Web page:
As I’m reading Banham’s Los Angeles and examining some of the comments from his peers, it is clear that Banham’s methodology in surveying the city was unprecedented for its time. It is irresponsible and inaccurate to judge the architectural merit of a city solely based on their monuments. This improved methodology sounds like common knowledge to me now, an architecture student in 2013, but apparently not so before Banham’s time.
Banham assumed the role of an Angeleno rather than an architectural critic. He tried to see the city as a resident would, in a car, examining the aspects of the city residents deal with everyday, primarily the freeway.
It is fascinating how in-tune he is with how I personally see Los Angeles, where I’ve lived for roughly 20 years. This is most evident early on when he writes, “miraculously the city’s extremes include an excessive tolerance. Partly this is that indifference which is Los Angeles’s most publicized vice, but it is also a heritage from the extraordinary cultural mixture with which the city began.” (page. 7) All of this is almost exactly what I told a fellow student a few months back when I was defending Los Angeles as a decent place to live. As a resident, if you open yourself up to cultures and subcultures outside of your own (I personally don’t identify myself with any) you will be rewarded with an amazing variety of authentic knowledge from the people around you. And yes, we aren’t as socially or politically active in LA, but that allows for more open discussions regarding different positions since we know we won’t be ostrisized for them, unlike what people might experience in a more homogenous and cohesive city such as San Francisco.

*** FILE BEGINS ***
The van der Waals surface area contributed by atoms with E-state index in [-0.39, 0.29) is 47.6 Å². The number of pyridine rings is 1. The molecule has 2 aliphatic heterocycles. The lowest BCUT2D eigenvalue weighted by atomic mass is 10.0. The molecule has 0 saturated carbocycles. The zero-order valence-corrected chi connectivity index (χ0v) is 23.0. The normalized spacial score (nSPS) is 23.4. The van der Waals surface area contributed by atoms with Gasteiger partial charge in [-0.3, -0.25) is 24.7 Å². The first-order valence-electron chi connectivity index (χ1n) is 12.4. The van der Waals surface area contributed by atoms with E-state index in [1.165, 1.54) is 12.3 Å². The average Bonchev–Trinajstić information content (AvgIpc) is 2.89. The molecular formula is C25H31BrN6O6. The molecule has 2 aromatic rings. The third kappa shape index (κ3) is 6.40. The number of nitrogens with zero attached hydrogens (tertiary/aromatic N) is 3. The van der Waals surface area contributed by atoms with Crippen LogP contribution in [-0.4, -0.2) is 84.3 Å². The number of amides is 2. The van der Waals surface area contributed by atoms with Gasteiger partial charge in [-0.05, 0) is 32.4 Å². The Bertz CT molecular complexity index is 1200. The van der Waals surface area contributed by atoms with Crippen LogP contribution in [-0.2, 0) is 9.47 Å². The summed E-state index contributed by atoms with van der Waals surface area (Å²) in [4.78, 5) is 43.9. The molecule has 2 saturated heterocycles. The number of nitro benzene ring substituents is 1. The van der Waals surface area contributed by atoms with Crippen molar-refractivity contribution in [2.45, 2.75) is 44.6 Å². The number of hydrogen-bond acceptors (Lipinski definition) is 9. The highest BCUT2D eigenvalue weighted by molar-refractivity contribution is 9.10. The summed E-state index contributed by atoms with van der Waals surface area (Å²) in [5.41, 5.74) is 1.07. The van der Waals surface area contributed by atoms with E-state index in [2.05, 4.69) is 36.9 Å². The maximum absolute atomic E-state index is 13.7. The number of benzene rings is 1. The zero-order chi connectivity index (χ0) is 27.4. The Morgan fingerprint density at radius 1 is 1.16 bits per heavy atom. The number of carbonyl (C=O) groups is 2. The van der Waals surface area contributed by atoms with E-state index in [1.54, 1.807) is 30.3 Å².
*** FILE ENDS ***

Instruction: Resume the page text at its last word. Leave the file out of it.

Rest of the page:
This variety is what continues to draw me back to Los Angeles. It is not without its problems, as I’ve laid out in my previous posts on CONDITIONS. However, I see potential in the city and in our desire to redefine our identity, achieve our technological aspirations, reprogram our mega-infrastructures, and reactivate our dead spaces. I believe Banham thought the same, as he is fascinated by the freeways instead of being repulsed by them. He also uses the word “fantasy” to characterize the potential in LA. The plains of id correlate with this idea of identity and fantasy as the neighborhoods within these areas try to discover their own identity.